blogsensorybrush

We all have things in life we don’t like the feel of…. Sand on the feet for one person is annoying, whilst someone else might love it.  Everyone has different sensory preferences.  Just because someone does not like something sensory, does not mean they have a disorder, rather a preference to particular things.  When the preference interferes with their emotions, behaviour or performance in daily tasks, we need to look at how we can help the child to overcome this. Brushing is one option that can sooth the sensory system.

What is ‘sensory defensiveness’? First we need to think about our senses. They are the 5 we know well: vision, hearing, taste, smell, touch. But this also includes: vestibular and proprioception. Our vestibular sense contributes to our balance and movement especially in relation to our head position. Our proprioceptive sense contributes to our body awareness especially without vision.

Our sensory systems have 2 components: a discriminative component and an evaluative component. The discriminative component allows us to describe the world eg. Dark blue vs sky blue, crunchy vs smooth, country vs opera, rough vs smooth, smell of bacon vs roast chicken, spinning vs swinging, and achieving a successful ponytail.

The evaluative system assists us to make decisions about our safety. This system provides information about pain, itch, tickle and temperature. It has a fast pathway – Who has jumped at the watering hose thinking it was a snake? It seemed we jumped without thinking.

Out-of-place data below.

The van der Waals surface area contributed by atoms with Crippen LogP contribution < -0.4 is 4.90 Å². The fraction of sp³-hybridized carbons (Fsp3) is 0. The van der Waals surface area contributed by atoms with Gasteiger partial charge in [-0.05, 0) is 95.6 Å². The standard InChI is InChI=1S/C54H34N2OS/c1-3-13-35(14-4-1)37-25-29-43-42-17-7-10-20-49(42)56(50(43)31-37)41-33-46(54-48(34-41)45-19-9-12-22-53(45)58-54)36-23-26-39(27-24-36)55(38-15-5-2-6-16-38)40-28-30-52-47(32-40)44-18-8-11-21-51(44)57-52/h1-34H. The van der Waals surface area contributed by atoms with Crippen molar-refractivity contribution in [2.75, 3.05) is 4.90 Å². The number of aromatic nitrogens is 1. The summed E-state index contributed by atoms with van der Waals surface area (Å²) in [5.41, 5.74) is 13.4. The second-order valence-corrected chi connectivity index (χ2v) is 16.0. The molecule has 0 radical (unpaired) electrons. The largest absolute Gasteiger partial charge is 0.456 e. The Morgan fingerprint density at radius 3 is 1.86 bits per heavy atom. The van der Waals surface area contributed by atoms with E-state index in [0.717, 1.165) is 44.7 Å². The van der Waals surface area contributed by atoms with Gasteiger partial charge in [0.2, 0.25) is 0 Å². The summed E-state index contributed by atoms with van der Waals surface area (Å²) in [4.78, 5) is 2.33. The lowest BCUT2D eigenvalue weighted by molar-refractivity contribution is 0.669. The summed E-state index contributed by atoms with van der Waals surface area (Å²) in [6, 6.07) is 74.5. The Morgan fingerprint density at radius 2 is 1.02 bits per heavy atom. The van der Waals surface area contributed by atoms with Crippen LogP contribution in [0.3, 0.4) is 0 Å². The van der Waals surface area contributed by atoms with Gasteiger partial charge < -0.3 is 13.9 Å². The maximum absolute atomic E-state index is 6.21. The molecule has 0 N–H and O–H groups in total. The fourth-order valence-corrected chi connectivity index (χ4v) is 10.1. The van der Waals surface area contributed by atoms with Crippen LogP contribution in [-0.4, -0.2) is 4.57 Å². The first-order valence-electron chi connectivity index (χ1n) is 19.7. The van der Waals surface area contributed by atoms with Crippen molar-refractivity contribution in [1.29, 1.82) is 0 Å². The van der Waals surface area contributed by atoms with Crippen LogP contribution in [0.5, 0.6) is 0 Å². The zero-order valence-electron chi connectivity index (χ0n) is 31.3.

It also has a slow pathway. When bush walking, who has taken their time to think about a tickle in the bottom of their trousers? Is that a grass seed? Could that be something else?

These are questions about realistic concerns. For some people, their evaluative system responds to typically non-aversive objects as if they are dangerous. In this instance we might have experience of babies who seem to hate being laid back to have a nappy changed, children who lash out at others when they are lining up in school, have a very limited diet due to dislike of certain food textures and run away from the table.

These actions describe the ‘flight,fright,fight’ response to stress and anxiety.

The great thing about the proprioceptive system is that generally it produces a sense of wellbeing due to chemical release in the brain and is calming.  Who has felt better after a stomp around the block?  This is where sensory brushing can become a benefit.  What is sensory brushing?  Sensory brushing is part of the ‘The Therapressure program’ which boosts the release of these chemicals in the brain to have a calming effect on children.  Children and parents/care givers are provided with a special brush to use at home daily. We go through the brushing technique and routine to ensure the best effect occurs.  We see great results when sensory brushing is implemented for children in many areas, such as increased ability to complete tasks, children being more settled and able to stay attended for longer, and being less reactive to siblings.

Sarah Lilburne, Occupational Therapist